Trimethyltin Mediated Covalent Gold-Carbon Bond Formation
Spectroscopic evidence of C-Au bond formation, responsible for the “electron gateway” state, is shown in the process of TrimethylTin break-up on gold.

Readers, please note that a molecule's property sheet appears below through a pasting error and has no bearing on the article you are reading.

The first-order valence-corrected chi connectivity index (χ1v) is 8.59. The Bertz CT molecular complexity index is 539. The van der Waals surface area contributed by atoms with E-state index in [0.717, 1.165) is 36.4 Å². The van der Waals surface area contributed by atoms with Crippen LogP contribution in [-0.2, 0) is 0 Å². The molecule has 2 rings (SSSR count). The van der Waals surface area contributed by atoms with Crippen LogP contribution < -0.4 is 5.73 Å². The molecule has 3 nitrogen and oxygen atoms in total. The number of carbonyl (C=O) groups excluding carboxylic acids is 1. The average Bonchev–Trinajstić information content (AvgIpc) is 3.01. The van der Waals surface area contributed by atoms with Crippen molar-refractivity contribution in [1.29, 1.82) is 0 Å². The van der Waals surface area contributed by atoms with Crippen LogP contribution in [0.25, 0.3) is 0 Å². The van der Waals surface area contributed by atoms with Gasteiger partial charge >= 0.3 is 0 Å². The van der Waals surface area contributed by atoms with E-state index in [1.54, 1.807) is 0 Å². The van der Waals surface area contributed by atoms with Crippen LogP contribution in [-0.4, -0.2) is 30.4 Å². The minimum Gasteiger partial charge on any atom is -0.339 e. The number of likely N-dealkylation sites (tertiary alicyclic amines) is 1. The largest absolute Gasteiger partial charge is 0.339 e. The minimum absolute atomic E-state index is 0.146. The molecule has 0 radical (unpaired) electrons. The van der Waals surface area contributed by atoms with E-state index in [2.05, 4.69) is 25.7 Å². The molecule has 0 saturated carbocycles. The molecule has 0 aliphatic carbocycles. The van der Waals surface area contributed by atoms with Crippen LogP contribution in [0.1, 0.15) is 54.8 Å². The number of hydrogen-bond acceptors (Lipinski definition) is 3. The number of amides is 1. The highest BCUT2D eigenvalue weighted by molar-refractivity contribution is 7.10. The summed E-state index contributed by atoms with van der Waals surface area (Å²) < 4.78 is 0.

The formation of covalent gold-carbon bonds is studied in benzyltrimethylstannane (C10H16Sn) deposited on Au in ultra high vacuum. Through X-ray Photoemission Spectroscopy and X-ray absorption measurements, we find that the molecule fragments at the Sn-Benzyl bond when exposed to gold surfaces at temperatures as low as 380K. We show that the resulting benzyl species is stabilized by the presence of Au(111), but only forms covalent Au-C bonds on more reactive Au surfaces like Au(110). In addition, we present spectroscopic proof for the existence of an electronic ‘gateway state’ localized on the Au-C bond that is responsible for its unique electronic properties. Finally, we use density functional theory based nudged elastic band calculations to elucidate the crucial role played by the undercoordinated Au surface in the formation of Au-C bonds.